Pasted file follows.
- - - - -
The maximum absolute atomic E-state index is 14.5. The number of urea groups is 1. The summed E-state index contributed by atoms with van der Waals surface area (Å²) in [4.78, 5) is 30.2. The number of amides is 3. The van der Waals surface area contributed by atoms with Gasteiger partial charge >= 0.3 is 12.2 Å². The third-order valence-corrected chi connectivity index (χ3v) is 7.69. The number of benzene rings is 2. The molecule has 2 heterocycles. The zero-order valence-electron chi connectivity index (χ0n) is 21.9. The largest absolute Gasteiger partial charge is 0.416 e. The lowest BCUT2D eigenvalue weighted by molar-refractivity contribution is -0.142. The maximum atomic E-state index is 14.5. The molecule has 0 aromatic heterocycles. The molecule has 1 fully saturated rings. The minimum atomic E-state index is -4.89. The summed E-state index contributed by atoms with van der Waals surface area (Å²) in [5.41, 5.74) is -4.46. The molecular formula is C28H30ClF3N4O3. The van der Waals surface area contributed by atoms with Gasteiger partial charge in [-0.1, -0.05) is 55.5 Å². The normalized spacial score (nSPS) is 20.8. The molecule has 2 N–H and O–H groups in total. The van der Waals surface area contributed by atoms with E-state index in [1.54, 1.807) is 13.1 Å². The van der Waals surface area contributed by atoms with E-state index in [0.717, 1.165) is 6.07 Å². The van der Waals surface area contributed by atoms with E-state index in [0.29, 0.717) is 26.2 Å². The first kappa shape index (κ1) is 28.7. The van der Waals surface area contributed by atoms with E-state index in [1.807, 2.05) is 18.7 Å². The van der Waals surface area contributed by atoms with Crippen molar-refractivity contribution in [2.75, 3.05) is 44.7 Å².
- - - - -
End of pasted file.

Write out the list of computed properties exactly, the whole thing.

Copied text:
The maximum absolute atomic E-state index is 14.5. The number of urea groups is 1. The summed E-state index contributed by atoms with van der Waals surface area (Å²) in [4.78, 5) is 30.2. The number of amides is 3. The van der Waals surface area contributed by atoms with Gasteiger partial charge >= 0.3 is 12.2 Å². The third-order valence-corrected chi connectivity index (χ3v) is 7.69. The number of benzene rings is 2. The molecule has 2 heterocycles. The zero-order valence-electron chi connectivity index (χ0n) is 21.9. The largest absolute Gasteiger partial charge is 0.416 e. The lowest BCUT2D eigenvalue weighted by molar-refractivity contribution is -0.142. The maximum atomic E-state index is 14.5. The molecule has 0 aromatic heterocycles. The molecule has 1 fully saturated rings. The minimum atomic E-state index is -4.89. The summed E-state index contributed by atoms with van der Waals surface area (Å²) in [5.41, 5.74) is -4.46. The molecular formula is C28H30ClF3N4O3. The van der Waals surface area contributed by atoms with Gasteiger partial charge in [-0.1, -0.05) is 55.5 Å². The normalized spacial score (nSPS) is 20.8. The molecule has 2 N–H and O–H groups in total. The van der Waals surface area contributed by atoms with E-state index in [1.54, 1.807) is 13.1 Å². The van der Waals surface area contributed by atoms with E-state index in [0.717, 1.165) is 6.07 Å². The van der Waals surface area contributed by atoms with E-state index in [0.29, 0.717) is 26.2 Å². The first kappa shape index (κ1) is 28.7. The van der Waals surface area contributed by atoms with E-state index in [1.807, 2.05) is 18.7 Å². The van der Waals surface area contributed by atoms with Crippen molar-refractivity contribution in [2.75, 3.05) is 44.7 Å².